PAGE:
Dr. Diller: I try to be sensitive to the specific problems of the disorder rather than saying, “You have ADHD, go on Concerta.” In fact, I just got a call from a parent yesterday with a five-year-old in kindergarten whose family doctor put the child on Concerta. My question to the parent was, “Why?” Because in fact at home the child wasn’t much of a problem. In very young children up to about second grade, the bulk of the work that the kid has to do is in the morning, and in this case Concerta is often overkill; a three to four hour drug taken in the morning makes more sense. This allows the kid to have an appetite for lunch and to have an otherwise good rest of the day. So instead of being yelled at by the teacher in the morning he has been successful, and this gets his own endogenous endorphins working to help him throughout the day, even after the stimulant has worn off.
TCR: What about stimulants for older school age kids?
Dr. Diller: After first or second grade, kids will be getting more schoolwork in the afternoon. From about second grade to fifth grade or so, Metadate ER is an overlooked choice. More people have heard about Metadate CD (oncea-day dosing), but Metadate ER gives a very nice six to eight hour coverage. Dexedrine Spansule also is a good choice for school day coverage.
TCR: These are both shorter acting than Concerta and Adderall XR?
Dr. Diller: Yes, and parents love these moderate-lasting drugs. Parents are reluctant to put their kids on medications, and the less time that the medication is active, the better from their point of view. Now in some cases the choice of medication will come down to how difficult homework completion is at home. If homework completion is an issue even for the middle school aged child, then some parents will choose Concerta. But otherwise they say, “Oh no, we can manage homework with a structured reward and punishment system here. We want just a school day coverage.” I think this issue is often overlooked in recommendations and I think clinicians should really consider Metadate ER or Dexedrine Spansule as opposed to Concerta in this age group.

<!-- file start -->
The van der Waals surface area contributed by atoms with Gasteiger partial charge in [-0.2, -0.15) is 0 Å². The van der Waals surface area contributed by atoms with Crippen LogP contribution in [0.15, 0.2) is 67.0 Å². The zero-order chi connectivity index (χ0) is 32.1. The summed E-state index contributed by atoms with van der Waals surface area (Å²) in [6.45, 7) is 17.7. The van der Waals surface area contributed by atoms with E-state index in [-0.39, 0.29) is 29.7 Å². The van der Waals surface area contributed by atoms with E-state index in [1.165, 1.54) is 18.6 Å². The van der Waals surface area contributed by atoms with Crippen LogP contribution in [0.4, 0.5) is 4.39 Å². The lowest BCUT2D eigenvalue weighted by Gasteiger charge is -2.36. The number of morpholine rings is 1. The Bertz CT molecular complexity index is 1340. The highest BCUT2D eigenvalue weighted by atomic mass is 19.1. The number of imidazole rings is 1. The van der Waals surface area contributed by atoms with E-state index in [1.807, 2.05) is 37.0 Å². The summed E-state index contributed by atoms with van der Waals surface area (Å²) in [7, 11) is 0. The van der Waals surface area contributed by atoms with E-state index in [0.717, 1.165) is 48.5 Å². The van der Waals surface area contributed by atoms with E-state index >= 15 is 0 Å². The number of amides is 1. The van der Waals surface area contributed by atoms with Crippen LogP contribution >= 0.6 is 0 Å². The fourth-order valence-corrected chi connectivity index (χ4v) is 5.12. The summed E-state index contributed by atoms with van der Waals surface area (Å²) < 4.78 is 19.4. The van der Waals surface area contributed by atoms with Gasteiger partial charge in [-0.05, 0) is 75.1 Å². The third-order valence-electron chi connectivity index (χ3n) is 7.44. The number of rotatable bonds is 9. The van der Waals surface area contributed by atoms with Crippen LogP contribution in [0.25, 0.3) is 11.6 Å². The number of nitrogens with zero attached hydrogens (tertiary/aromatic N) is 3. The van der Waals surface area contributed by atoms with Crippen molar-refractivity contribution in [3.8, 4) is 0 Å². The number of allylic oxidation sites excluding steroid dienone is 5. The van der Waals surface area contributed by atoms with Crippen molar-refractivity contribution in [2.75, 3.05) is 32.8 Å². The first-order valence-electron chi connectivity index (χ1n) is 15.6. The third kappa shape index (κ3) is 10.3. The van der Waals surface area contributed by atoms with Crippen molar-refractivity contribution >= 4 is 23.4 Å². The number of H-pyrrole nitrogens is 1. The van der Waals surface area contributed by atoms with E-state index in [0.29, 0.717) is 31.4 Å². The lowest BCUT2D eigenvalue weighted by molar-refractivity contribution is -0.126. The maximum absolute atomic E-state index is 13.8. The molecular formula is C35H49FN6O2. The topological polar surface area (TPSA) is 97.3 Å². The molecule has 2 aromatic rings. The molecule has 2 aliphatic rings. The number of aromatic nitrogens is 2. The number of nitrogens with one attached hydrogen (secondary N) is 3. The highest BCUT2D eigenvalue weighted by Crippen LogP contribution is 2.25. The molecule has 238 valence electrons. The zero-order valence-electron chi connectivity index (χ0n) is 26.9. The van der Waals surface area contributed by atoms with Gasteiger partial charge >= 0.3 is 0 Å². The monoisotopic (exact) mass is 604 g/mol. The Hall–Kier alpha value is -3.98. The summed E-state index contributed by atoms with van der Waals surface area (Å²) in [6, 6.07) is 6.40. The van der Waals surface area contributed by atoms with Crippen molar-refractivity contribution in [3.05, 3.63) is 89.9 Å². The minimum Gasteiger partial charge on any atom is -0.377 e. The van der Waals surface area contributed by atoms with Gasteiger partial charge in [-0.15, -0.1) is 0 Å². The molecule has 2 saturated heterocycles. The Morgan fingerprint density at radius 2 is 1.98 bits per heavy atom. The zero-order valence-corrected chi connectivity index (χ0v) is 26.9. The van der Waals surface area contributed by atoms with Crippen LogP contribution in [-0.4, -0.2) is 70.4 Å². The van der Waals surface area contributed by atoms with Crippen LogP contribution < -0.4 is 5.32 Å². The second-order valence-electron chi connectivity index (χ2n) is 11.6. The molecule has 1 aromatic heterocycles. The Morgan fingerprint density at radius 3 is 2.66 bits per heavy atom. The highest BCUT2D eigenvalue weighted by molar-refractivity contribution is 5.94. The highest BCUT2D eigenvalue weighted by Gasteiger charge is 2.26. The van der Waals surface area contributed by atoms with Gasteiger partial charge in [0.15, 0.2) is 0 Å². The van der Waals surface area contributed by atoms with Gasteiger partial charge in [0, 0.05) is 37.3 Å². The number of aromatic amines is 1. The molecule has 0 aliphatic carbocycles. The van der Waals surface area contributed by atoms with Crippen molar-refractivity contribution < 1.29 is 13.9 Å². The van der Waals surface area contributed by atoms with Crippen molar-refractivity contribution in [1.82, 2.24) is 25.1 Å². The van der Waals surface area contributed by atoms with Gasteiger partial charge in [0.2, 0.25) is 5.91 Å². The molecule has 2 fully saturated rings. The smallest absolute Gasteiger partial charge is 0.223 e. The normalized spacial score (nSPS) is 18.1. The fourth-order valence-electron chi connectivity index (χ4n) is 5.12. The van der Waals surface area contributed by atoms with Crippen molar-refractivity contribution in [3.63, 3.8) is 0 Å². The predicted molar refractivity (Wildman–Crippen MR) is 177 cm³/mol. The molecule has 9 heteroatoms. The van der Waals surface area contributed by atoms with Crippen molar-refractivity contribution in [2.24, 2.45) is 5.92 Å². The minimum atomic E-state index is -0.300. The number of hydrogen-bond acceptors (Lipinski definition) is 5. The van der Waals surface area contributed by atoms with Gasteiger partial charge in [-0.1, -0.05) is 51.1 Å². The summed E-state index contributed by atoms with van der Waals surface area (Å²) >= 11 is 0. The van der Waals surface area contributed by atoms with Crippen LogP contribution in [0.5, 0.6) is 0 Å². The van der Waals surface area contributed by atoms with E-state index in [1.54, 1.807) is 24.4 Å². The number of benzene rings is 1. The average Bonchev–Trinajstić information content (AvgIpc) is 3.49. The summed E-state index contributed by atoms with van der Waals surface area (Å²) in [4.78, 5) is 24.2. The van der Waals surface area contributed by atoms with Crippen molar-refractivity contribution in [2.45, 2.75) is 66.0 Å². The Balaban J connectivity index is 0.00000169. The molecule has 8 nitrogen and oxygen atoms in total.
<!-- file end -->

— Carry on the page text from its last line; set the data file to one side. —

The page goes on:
TCR: What about Ritalin SR (sustained release)?
Dr. Diller: Ritalin SR is from the Paleolithic era and many people saw it as an early attempt to extend the patent on Ritalin. It never impressed me as more effective than Ritalin.
TCR: And what are your thoughts about Focalin?
Dr. Diller: Focalin is the dextro-isomer of methylphenidate, which is considered the active isomer. What that allows you to do is to prescribe half the dose for the same effect, and in my opinion this only has psychological benefits for the parents. They can feel better about giving their kids only 2.5 mg of Focalin, instead of 5 mg of Ritalin, but otherwise there is no difference aside from the much higher cost of Focalin. The idea that Focalin has fewer side effects is not true. So Focalin is simply another player on the grand tour of “me too” medications that you can embark on with the patient if that is the only thing that you do. The likelihood of being more successful with a third medication after you have tried two of them goes down markedly. Or if it is successful, I couldn’t attribute it to the drug.
TCR: While you often use stimulants in your practice, you have been critical of what you feel is an over-reliance on these drugs. Can you expand a bit on your views about this?
Dr. Diller: I believe our culture is obsessed with performance, and our increasing use of stimulants reflects that obsession. In my own practice, I see two types of kids with ADHD: those with severe ADHD, who definitely need stimulants, and those with what I call garden variety “Tom Sawyer” ADHD, who I believe constitute the vast majority of children taking stimulants today.
TCR: Define Tom Sawyer ADHD.
Dr. Diller: Tom Sawyer ADHD is for the kids who are definitely struggling in school, have some problems with impulse control, have interests and talents that are not necessarily what the adults want, but when these kids are interested in something, they focus fine. That kind of behavior has been redefined as pathology, and there is no question in my mind that Tom Sawyer and Huck Finn would be taking medication today. I believe that the vast bulk of children we see are simply extremes of normal variations of temperament or talent diversity, and we should be more cautious about jumping to medication in these cases. We tend to use the categorical nature of ADHD to justify treatment, although we know that ADHD and ADD are actually a spectrum of disorders and that there is a large group of kids who are sitting in the penumbra of the diagnosis who could be very amenable to behavioral and educational intervention.